A morning flight to Udon Thani departs at 07:10 from Don Mueang airport in Bangkok. I was half conscious when I boarded the plane and fell asleep straight away. From time to time raised voices of the fellow passengers, consisting mostly of Thais and Laotian, woke me up.
Finding a mini bus at the airport took me a while. It turned out that it was advertised as a limousine service and every backpacker knows that such words as 'VIP' or 'limousine' means paying more for a ,very often, poor service.
After walking up and down the hall I realised that it was actually the bus I was looking for. I paid 200 Baht and was taken by a very nice gentleman to my posh vehicle, which turned out to be a mini van, packed already with people.
I was asleep straight away.
From Thai border to Lao border
We arrived at the Thai border, where officials checked my passport and with that famous smile of theirs waved me farewell. I boarded another bus (15 Baht), which looked like it was 100 years old. With screaming children and in an unbearable heat I was transported to the other side of the 'Friendship Bridge' to the Laotian border.
The process of applying for a visa took forever.
The post was a brick building with 3 windows, out of which 2 were closed as the staff were taking their afternoon break. There were lots of people - some queueing to one of the windows, but mostly they were Laotian men running around like crazy, talking to each other, some were helping the tourists to fill in their applications, some trying to make a small talk with those waiting.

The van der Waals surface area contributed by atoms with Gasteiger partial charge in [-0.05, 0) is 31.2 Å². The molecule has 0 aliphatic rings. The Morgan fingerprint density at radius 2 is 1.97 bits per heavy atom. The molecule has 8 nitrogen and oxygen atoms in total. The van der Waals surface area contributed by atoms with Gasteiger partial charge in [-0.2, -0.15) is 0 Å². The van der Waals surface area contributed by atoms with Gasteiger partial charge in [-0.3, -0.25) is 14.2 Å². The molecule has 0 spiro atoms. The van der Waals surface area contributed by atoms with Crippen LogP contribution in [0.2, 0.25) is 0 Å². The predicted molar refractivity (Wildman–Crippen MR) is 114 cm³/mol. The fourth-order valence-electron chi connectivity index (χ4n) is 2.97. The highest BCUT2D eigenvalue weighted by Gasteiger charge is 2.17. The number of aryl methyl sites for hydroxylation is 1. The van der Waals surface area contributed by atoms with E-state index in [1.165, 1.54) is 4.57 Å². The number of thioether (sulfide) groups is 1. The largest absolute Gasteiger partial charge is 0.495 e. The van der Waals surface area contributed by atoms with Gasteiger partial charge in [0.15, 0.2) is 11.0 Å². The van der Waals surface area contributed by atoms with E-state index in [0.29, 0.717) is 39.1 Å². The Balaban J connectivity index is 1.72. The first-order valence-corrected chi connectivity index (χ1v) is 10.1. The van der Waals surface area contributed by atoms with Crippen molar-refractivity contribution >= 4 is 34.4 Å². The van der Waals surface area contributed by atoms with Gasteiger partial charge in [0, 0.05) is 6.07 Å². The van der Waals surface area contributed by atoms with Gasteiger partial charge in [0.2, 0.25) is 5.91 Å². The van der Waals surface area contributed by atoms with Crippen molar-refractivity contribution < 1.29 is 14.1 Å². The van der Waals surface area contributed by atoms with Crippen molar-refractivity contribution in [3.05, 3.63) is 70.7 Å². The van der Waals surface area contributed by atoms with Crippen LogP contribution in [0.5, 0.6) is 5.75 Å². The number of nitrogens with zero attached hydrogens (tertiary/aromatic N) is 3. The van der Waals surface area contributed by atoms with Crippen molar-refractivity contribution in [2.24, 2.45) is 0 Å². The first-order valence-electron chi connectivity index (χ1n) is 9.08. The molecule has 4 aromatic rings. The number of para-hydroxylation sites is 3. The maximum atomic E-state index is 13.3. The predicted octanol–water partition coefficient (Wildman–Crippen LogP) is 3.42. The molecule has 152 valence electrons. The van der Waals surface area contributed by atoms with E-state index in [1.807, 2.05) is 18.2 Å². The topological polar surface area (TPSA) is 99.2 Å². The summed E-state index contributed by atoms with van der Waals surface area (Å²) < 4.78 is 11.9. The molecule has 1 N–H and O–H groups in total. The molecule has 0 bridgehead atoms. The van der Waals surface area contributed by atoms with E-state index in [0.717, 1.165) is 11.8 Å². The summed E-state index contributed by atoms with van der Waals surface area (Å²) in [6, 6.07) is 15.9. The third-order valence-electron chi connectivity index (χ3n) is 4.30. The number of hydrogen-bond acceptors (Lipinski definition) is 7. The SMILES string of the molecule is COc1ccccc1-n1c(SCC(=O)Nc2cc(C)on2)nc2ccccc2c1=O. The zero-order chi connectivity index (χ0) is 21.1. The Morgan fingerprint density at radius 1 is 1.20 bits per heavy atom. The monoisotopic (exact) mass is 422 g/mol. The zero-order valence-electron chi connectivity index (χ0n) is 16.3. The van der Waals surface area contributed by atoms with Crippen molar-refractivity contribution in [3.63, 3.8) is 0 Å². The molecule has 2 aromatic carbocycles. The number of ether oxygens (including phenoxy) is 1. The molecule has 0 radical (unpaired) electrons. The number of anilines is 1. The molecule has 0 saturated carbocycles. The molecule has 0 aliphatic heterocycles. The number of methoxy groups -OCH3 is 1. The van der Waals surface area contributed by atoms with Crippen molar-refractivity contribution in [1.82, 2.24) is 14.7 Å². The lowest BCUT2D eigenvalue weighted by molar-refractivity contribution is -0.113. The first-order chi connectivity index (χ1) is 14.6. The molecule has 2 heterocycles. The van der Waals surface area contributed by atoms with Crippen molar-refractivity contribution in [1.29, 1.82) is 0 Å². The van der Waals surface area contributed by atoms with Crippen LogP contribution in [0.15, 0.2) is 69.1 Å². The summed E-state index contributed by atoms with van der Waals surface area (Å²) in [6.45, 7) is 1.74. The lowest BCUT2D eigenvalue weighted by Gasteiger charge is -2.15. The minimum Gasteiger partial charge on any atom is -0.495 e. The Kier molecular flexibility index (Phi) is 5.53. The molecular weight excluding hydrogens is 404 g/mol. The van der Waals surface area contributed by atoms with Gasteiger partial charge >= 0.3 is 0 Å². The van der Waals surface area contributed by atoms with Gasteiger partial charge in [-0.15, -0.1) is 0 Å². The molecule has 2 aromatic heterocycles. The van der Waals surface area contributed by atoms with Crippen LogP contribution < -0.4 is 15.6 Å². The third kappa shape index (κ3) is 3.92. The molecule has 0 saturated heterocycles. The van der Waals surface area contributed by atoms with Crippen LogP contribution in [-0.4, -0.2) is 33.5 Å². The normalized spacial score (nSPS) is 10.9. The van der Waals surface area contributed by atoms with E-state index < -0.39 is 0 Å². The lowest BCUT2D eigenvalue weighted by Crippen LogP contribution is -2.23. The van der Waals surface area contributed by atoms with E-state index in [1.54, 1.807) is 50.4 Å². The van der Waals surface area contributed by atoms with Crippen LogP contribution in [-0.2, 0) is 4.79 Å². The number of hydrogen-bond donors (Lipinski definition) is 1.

I was confused. Should I stand in the queue, sit down, wait for something? I asked a man in the queue. 'I don't know' - he said smiling - 'I don't even know why I'm queueing'. Suddenly a man appeared with a bunch of papers and gave them to me. He smiled and showed me to a sit. 'Write' - he said.
There were 3 sets of papers. They looked different, but asked exactly the same questions. Throughout the whole thing the smiling man was sitting next to me, showing me where I should sign and which boxes to fill. He then took me to the queue.
It took about 30 min before I reached the window. A very unfriendly woman took my papers, my passport, $30 and then shut the window in front of my nose.
'Now wait' - said the smiling man.
So I waited...and waited...and waited. First, someone from the window number 3 came back from lunch. I could see him from where I was standing. He had a whole stash of passports of people, who waited with me. With a speed of a snail he was taking the documents one by one, checking them, writing something in a book, registering the money for a visa.
The smiling man was still next to me. 'You taxi?' - he asked suddenly and broaden his smile. Oh, now I understood who all those men were.
'How much?' - I asked.
We started bargaining. I was tough, but he was tougher. We agreed on 300 Baht for a ride to Vientiane city centre.
I finally got my passport back with a beautifully looking visa inside.
The driver took me to the city in 40 min and after a while I could finally lay down in a clean and comfortable bed in a hostel.
- The easiest way to get to Laos is flying. Air Asia operates flights from Bangkok to Vientiane. You can get a visa on arrival at the airport.
- The land crossing is a whole day trip, so if you are planning to fly to Udon Thani and get a bus from there, plan to leave Bangkok early in the morning.
- As mentioned, visa application costs $30, so have it ready. If you don't have dollars, there is a currency exchange point at the border.
- The taxi drivers accept Bahts.
- Hostels in Vientiane accept American dollars, so you don't need to have Laotian currency with you, but exchange your money as soon as you have a chance in the city.